​Impact of gas squeeze worse than carbon tax: new report

Economic modeling released by six industry groups today predicts multi-billion dollar losses due to rising gas prices.

Economic
modeling released by six industry groups today predicts multi-billion dollar
losses due to rising gas prices.

The
research, featuring six case studies and carried out by Deloitte, predicted
$118 billion in lost manufacturing output in the next seven years without
policy action, as LNG exports ramp up and local prices rise to approach parity
with exports,

According
to the Australian Industry Group – which released the report along with the
Australian Food and Grocery Council, Energy Users Association, Plastics and
Chemicals Industry Association, Aluminium Council and Australian Steel
Institute  – the impact would be hardest felt in Queensland, Victoria and
NSW.

The
predicted tripling of gas prices would also be “significantly larger” than the
projected impact of the carbon tax over the period.

“Gas
exports should be pure good news for Australia,” said Innes Willox from the Ai
Group.

“However,
the strong benefits for investment and export earnings come with serious side
effects for domestic manufacturing: tight supply and surging prices.

“Without
reform, our rich energy reserves will no longer contribute to Australia’s
competitiveness.”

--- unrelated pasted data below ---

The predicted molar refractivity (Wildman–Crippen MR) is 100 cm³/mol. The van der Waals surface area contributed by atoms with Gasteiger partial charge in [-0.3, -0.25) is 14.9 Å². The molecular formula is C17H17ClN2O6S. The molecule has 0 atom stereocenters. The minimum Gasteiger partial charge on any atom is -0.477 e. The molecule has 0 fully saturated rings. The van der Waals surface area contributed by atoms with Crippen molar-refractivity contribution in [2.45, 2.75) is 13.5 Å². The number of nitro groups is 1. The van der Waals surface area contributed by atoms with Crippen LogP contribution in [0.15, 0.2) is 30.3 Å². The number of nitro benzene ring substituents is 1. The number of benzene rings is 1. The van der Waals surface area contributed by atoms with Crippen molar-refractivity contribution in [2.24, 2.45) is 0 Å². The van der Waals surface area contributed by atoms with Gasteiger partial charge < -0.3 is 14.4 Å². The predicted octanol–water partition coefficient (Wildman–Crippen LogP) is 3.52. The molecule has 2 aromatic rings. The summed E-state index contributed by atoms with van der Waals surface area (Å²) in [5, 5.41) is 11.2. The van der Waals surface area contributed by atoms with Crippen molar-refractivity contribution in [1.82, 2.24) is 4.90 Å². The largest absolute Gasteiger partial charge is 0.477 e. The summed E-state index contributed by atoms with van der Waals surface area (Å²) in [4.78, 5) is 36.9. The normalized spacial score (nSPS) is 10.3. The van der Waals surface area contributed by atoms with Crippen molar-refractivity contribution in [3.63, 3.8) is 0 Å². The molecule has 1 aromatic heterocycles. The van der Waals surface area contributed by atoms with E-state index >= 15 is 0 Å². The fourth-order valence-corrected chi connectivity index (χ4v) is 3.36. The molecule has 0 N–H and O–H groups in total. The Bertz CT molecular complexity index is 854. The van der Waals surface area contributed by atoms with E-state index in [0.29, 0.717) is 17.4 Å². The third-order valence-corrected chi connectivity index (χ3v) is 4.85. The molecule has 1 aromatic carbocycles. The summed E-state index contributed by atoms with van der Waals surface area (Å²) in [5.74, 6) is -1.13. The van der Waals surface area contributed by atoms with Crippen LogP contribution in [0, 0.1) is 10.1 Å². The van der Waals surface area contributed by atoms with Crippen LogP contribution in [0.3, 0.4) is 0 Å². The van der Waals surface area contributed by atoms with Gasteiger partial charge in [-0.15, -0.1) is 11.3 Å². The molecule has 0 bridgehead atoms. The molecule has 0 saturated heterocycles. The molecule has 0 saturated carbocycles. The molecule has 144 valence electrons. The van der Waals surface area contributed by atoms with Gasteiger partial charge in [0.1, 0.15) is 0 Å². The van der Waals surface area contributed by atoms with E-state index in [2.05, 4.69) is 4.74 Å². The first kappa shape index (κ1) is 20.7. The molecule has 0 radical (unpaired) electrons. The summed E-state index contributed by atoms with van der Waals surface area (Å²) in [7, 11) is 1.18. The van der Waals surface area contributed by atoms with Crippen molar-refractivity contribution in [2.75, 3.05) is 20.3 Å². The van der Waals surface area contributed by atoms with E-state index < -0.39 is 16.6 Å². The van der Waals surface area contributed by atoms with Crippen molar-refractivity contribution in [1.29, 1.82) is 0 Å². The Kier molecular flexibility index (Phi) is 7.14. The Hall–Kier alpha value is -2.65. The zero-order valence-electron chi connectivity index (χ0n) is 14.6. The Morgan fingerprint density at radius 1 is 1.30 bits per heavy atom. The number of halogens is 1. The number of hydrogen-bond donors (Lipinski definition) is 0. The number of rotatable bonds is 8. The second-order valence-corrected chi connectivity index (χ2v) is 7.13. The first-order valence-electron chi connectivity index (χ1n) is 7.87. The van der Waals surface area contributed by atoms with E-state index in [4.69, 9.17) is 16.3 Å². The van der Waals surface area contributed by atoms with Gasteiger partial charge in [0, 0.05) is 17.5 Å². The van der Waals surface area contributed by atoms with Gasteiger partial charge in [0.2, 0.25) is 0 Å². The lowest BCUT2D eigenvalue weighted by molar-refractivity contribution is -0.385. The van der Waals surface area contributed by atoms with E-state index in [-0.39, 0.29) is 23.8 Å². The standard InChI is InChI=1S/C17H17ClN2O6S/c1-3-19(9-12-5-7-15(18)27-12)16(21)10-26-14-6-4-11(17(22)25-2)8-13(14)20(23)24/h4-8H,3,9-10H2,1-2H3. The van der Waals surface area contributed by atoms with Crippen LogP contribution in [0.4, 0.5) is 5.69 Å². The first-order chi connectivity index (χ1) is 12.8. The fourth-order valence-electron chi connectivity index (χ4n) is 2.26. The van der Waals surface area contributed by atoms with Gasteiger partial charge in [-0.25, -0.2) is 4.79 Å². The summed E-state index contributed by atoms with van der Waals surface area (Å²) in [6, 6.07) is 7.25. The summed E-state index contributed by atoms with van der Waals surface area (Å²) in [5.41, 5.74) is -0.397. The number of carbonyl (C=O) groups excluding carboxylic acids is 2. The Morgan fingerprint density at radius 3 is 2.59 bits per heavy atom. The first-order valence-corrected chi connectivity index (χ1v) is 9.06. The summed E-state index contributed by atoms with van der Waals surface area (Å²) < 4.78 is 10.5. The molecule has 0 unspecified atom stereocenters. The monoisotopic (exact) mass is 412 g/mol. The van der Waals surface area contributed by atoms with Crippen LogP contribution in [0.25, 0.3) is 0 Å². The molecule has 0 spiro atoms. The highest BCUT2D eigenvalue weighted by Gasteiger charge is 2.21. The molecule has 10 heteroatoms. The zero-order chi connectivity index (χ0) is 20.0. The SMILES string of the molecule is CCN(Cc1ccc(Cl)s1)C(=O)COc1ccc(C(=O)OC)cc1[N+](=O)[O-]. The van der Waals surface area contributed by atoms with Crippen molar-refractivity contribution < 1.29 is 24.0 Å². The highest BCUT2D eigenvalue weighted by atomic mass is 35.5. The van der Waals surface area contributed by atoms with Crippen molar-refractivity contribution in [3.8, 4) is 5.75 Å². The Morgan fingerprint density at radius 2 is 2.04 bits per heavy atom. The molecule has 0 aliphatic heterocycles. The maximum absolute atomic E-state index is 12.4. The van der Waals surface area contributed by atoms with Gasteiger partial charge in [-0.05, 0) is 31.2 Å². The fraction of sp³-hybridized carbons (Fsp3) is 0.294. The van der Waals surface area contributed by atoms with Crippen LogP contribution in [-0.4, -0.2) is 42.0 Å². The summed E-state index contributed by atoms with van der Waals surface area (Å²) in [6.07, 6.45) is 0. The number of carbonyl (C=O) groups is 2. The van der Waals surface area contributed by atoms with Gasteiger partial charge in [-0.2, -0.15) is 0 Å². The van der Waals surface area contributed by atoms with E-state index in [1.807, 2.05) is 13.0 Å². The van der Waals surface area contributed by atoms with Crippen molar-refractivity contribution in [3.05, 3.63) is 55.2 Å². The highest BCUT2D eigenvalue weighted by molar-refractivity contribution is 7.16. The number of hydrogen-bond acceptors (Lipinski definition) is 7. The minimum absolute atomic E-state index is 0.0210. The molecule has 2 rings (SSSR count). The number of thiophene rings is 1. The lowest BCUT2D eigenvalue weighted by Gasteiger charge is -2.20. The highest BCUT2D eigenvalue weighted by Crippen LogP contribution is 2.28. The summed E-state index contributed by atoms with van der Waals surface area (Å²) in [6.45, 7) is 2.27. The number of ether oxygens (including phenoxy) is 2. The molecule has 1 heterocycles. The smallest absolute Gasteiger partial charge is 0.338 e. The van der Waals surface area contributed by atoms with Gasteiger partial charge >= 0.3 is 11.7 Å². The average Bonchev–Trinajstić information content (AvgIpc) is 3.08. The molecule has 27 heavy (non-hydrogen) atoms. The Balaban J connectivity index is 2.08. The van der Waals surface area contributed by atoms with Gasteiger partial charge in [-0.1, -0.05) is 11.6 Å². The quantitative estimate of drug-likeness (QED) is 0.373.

The
report, titled Gas Market Transformations – Economic Consequences for the Manufacturing Sector, assumed no policy changes from the current settings.

It
tipped 14,600 manufacturing jobs would be lost, as well as lost output of $34
billion in mining and $4.5 billion in agriculture.

The Australian reports that prices have doubled from their historic $3 or $4 per
gigajoule, and exporters have contracted to Japanese, Chinese and Korean users
at prices as high as $16 per gigajoule.

Those
who have released the research have called for the ACCC or Productivity
Commission to run an inquiry into the competitiveness of the upstream gas
market, as well as measures including the removal of barriers to gas production
and use-it-or-lose-it provisions for those saving supplies until these can
fetch a higher export price.

Two-tiered
pricing for local and export customers should also be considered, said Brian Green, chairman of the Energy Users
Association.

“One of the things we’d like to see is a distinction being
made between gas being supplied for the export market and gas that is being
supplied for the domestic market,” the ABC reports him as saying.

“When we say domestic market we mean industry, although
obviously it also has a flow-on effect right through to household gas
bills.”

To read the research, click here.

Image: pennenergy.com